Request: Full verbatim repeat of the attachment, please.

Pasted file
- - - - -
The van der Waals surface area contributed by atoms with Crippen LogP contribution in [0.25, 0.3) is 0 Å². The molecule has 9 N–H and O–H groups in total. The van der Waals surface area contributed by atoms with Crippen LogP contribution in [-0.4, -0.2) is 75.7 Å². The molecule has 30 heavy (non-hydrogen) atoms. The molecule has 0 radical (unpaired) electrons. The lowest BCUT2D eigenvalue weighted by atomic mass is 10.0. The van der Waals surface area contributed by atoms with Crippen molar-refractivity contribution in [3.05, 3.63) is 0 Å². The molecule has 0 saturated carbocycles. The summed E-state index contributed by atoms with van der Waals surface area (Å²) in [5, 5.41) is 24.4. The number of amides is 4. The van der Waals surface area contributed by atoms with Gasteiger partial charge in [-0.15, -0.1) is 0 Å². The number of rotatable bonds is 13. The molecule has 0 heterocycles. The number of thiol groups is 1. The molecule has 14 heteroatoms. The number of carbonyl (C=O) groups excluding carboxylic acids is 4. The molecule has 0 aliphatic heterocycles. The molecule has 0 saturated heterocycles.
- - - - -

The van der Waals surface area contributed by atoms with Crippen LogP contribution in [0.25, 0.3) is 0 Å². The molecule has 9 N–H and O–H groups in total. The van der Waals surface area contributed by atoms with Crippen LogP contribution in [-0.4, -0.2) is 75.7 Å². The molecule has 30 heavy (non-hydrogen) atoms. The molecule has 0 radical (unpaired) electrons. The lowest BCUT2D eigenvalue weighted by atomic mass is 10.0. The van der Waals surface area contributed by atoms with Crippen molar-refractivity contribution in [3.05, 3.63) is 0 Å². The molecule has 0 saturated carbocycles. The summed E-state index contributed by atoms with van der Waals surface area (Å²) in [5, 5.41) is 24.4. The number of amides is 4. The van der Waals surface area contributed by atoms with Gasteiger partial charge in [-0.15, -0.1) is 0 Å². The number of rotatable bonds is 13. The molecule has 0 heterocycles. The number of thiol groups is 1. The molecule has 14 heteroatoms. The number of carbonyl (C=O) groups excluding carboxylic acids is 4. The molecule has 0 aliphatic heterocycles. The molecule has 0 saturated heterocycles.